The Canadian government plans to stop the circulation of the penny at the end of 2012 in an effort to cut costs.
The copper-coated coin is more expensive for the Royal Canadian Mint to produce than it's worth.
According to CNN, it costs the government 1.6 cents to produce each new penny. Eliminating it will save about $11 million a year.
There probably won't be a large part of the Canadian public that will mourn the passing of the penny, the general manager of Canadian Coin and Currency, Dennis Pike, told The Toronto Star. They just clutter up peoples' change jars.
It isn't likely that they will be worth much to collectors, Pike said. There are simply too many in circulation. Common, used Victorian-era Canadian pennies sell for as little as $3.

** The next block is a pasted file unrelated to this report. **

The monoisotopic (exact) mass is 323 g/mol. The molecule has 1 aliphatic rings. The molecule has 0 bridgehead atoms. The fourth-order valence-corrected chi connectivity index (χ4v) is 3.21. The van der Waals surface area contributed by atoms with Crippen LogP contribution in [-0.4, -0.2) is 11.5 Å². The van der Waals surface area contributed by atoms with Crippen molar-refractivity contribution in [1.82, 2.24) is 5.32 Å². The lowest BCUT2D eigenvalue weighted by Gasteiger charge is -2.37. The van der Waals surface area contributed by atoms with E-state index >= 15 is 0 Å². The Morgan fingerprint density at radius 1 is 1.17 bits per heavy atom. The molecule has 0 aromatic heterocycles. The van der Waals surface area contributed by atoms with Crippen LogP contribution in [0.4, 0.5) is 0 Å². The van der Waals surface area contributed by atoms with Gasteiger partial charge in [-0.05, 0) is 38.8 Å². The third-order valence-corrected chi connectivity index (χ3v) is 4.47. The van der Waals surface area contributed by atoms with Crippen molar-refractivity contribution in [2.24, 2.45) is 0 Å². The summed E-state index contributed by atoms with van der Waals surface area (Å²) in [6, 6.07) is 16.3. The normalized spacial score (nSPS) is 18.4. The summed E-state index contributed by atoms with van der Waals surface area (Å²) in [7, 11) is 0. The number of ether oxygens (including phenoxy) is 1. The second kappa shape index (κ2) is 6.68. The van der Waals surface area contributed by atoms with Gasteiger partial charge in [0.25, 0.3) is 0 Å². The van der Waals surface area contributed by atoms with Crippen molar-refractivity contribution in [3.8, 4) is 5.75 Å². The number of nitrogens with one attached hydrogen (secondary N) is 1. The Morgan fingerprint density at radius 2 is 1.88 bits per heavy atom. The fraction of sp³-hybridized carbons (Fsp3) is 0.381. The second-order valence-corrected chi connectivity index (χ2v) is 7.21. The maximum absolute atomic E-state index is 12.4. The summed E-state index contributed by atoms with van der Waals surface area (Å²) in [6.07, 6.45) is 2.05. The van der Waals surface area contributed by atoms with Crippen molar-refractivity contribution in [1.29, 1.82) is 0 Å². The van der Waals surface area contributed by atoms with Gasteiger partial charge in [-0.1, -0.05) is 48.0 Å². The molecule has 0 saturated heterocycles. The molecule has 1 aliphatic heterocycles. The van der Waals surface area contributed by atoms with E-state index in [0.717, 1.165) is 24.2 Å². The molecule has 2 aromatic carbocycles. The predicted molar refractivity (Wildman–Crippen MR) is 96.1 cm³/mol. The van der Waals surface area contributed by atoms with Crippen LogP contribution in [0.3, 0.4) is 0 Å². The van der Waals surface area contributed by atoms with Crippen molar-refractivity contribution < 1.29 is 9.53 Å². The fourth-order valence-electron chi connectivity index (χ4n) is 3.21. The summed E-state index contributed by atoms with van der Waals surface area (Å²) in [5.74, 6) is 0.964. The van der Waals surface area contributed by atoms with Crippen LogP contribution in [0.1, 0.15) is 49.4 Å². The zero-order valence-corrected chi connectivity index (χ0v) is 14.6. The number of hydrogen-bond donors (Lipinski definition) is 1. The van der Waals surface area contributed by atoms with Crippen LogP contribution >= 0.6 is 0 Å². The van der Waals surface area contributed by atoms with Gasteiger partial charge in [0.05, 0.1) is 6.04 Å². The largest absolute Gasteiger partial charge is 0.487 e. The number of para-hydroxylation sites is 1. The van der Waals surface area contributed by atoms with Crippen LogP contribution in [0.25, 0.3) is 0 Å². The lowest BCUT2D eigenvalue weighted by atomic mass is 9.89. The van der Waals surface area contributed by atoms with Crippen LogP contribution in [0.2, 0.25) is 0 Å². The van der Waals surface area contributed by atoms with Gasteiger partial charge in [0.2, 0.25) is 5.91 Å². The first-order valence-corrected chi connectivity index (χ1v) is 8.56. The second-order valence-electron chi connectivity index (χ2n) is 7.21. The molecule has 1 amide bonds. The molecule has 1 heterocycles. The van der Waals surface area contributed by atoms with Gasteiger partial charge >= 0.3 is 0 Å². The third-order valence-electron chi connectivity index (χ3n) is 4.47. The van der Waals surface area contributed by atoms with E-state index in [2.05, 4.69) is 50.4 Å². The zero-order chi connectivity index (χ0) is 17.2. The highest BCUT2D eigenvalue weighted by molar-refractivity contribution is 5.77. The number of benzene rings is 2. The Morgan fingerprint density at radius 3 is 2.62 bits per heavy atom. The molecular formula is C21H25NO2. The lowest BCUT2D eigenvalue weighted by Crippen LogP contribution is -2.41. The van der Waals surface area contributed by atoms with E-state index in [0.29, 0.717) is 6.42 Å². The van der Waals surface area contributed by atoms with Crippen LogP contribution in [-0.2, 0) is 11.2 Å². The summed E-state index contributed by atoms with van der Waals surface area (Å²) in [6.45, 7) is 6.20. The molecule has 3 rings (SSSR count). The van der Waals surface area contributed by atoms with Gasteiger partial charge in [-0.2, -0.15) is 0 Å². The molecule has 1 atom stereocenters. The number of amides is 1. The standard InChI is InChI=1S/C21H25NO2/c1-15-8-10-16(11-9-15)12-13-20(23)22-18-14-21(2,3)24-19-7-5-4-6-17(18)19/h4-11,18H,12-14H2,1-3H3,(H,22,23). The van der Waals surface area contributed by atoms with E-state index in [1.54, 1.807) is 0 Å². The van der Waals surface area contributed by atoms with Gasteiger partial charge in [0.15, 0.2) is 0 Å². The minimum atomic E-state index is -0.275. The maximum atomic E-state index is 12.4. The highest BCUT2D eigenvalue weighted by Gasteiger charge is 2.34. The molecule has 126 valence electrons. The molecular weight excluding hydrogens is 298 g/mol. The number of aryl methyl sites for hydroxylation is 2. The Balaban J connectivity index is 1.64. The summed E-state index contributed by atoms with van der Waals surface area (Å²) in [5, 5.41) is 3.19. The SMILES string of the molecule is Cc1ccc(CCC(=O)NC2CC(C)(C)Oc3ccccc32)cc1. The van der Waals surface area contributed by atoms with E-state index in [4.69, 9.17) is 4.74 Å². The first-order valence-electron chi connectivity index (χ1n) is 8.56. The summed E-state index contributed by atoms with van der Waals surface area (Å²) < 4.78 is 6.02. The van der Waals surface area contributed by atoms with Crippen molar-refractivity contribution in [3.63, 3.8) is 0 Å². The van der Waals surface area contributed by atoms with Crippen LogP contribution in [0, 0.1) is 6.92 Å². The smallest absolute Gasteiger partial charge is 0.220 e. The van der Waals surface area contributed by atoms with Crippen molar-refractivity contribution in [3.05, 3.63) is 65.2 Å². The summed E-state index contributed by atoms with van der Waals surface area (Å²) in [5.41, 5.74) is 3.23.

The penny will still be accepted as a form of currency indefinitely, but cash transactions will eventually be rounded to the nearest five cent increment.
If there's a rounding up, you'd see a rounding down somewhere else, Craig Wright, chief economist at the Royal Bank of Canada, told Businessweek.
The penny has simply outlived its purpose, Senator Irving Gerstein told Yahoo. It is a piece of currency, quite frankly, that lacks currency.